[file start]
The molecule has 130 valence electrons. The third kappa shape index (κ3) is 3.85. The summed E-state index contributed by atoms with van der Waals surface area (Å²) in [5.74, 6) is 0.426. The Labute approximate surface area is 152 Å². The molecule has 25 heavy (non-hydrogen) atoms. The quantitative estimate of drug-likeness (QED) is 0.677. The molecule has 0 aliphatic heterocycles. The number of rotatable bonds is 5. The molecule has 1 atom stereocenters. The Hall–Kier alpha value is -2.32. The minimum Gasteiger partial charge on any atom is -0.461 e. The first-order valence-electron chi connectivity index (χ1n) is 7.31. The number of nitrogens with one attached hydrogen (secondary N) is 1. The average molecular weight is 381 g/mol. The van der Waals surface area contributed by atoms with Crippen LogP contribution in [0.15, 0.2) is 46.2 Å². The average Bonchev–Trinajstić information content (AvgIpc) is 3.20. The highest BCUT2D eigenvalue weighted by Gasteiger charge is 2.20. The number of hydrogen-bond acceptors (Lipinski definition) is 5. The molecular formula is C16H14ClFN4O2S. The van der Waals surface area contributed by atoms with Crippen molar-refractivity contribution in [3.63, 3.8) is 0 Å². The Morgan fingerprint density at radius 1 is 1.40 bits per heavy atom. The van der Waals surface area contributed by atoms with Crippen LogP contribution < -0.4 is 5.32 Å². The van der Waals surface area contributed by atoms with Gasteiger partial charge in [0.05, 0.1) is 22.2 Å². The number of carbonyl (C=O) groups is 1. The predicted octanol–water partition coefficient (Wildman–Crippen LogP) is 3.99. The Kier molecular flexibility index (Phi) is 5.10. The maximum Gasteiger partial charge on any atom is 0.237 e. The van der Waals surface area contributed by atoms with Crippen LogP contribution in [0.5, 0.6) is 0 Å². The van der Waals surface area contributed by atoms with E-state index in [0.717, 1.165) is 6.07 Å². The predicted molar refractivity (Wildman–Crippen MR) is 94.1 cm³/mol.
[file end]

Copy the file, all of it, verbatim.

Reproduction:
The molecule has 130 valence electrons. The third kappa shape index (κ3) is 3.85. The summed E-state index contributed by atoms with van der Waals surface area (Å²) in [5.74, 6) is 0.426. The Labute approximate surface area is 152 Å². The molecule has 25 heavy (non-hydrogen) atoms. The quantitative estimate of drug-likeness (QED) is 0.677. The molecule has 0 aliphatic heterocycles. The number of rotatable bonds is 5. The molecule has 1 atom stereocenters. The Hall–Kier alpha value is -2.32. The minimum Gasteiger partial charge on any atom is -0.461 e. The first-order valence-electron chi connectivity index (χ1n) is 7.31. The number of nitrogens with one attached hydrogen (secondary N) is 1. The average molecular weight is 381 g/mol. The van der Waals surface area contributed by atoms with Crippen LogP contribution in [0.15, 0.2) is 46.2 Å². The average Bonchev–Trinajstić information content (AvgIpc) is 3.20. The highest BCUT2D eigenvalue weighted by Gasteiger charge is 2.20. The number of hydrogen-bond acceptors (Lipinski definition) is 5. The molecular formula is C16H14ClFN4O2S. The van der Waals surface area contributed by atoms with Crippen molar-refractivity contribution in [3.63, 3.8) is 0 Å². The Morgan fingerprint density at radius 1 is 1.40 bits per heavy atom. The van der Waals surface area contributed by atoms with Crippen LogP contribution < -0.4 is 5.32 Å². The van der Waals surface area contributed by atoms with Gasteiger partial charge in [0.05, 0.1) is 22.2 Å². The number of carbonyl (C=O) groups is 1. The predicted octanol–water partition coefficient (Wildman–Crippen LogP) is 3.99. The Kier molecular flexibility index (Phi) is 5.10. The maximum Gasteiger partial charge on any atom is 0.237 e. The van der Waals surface area contributed by atoms with Crippen LogP contribution in [0.5, 0.6) is 0 Å². The van der Waals surface area contributed by atoms with E-state index in [0.717, 1.165) is 6.07 Å². The predicted molar refractivity (Wildman–Crippen MR) is 94.1 cm³/mol.